What better way to spend the morning of Dawn Chorus Day than watching wood warblers in a Welsh oakwood!
Last weekend I stayed at Tynyrhyd Retreat near Devil’s Bridge for Ramblers Cymru’s Big Welsh Walk. On the Saturday I did a fabulous 15-mile walk. On the Sunday (7 May) I was up at 5.30 (a little late) to celebrate Dawn Chorus Day in Coed Rheidol national nature reserve.
I took the bridleway through Tyn-y-Castell Farm, stopping to look at siskins in a conifer on the way, and then walked along the side of the valley before plunging down into the oak woods.
The place was alive with wood warblers, and I was able to watch them, only just above eye level. There was a particularly vociferous and active male (I assume) and I could see how much of the song is made on the wing as he flitted from perch to perch, round and round, every so often coming back to the tall, dead stem which provided an excellent perch right in front of me.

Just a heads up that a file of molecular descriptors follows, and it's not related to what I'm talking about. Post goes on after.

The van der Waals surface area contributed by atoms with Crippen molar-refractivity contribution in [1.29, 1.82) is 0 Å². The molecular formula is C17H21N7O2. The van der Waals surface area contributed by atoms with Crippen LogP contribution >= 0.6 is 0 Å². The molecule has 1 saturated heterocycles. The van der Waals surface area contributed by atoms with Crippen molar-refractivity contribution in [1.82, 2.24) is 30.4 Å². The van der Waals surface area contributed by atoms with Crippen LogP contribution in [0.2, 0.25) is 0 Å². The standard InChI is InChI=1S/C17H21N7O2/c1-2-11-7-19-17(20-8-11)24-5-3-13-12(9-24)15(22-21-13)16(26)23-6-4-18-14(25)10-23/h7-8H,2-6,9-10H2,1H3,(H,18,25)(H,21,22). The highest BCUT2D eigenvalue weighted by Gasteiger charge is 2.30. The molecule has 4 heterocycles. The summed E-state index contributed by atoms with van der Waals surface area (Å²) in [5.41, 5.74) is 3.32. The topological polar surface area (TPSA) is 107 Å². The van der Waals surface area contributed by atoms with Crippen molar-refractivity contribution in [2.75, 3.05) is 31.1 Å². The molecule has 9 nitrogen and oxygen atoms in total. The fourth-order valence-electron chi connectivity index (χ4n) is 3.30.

On previous occasions I have strained to catch a fleeting glimpse of a wood warbler after hearing its song, so it was a real treat to have this display. It was hard to tear myself away, but I headed on down the steep hill to Rheidol Halt on the Vale of Rheidol railway line, between Aberystwyth and Devil’s Bridge.
I crossed it and continued down the steep hill, still accompanied by the song of wood warblers and other birds, to the River Rheidol in the bottom.
I returned the same way, and the wood warbler was still at his station, whirring merrily. I managed to record his song here, a lovely memory of my first proper encounter with wood warblers.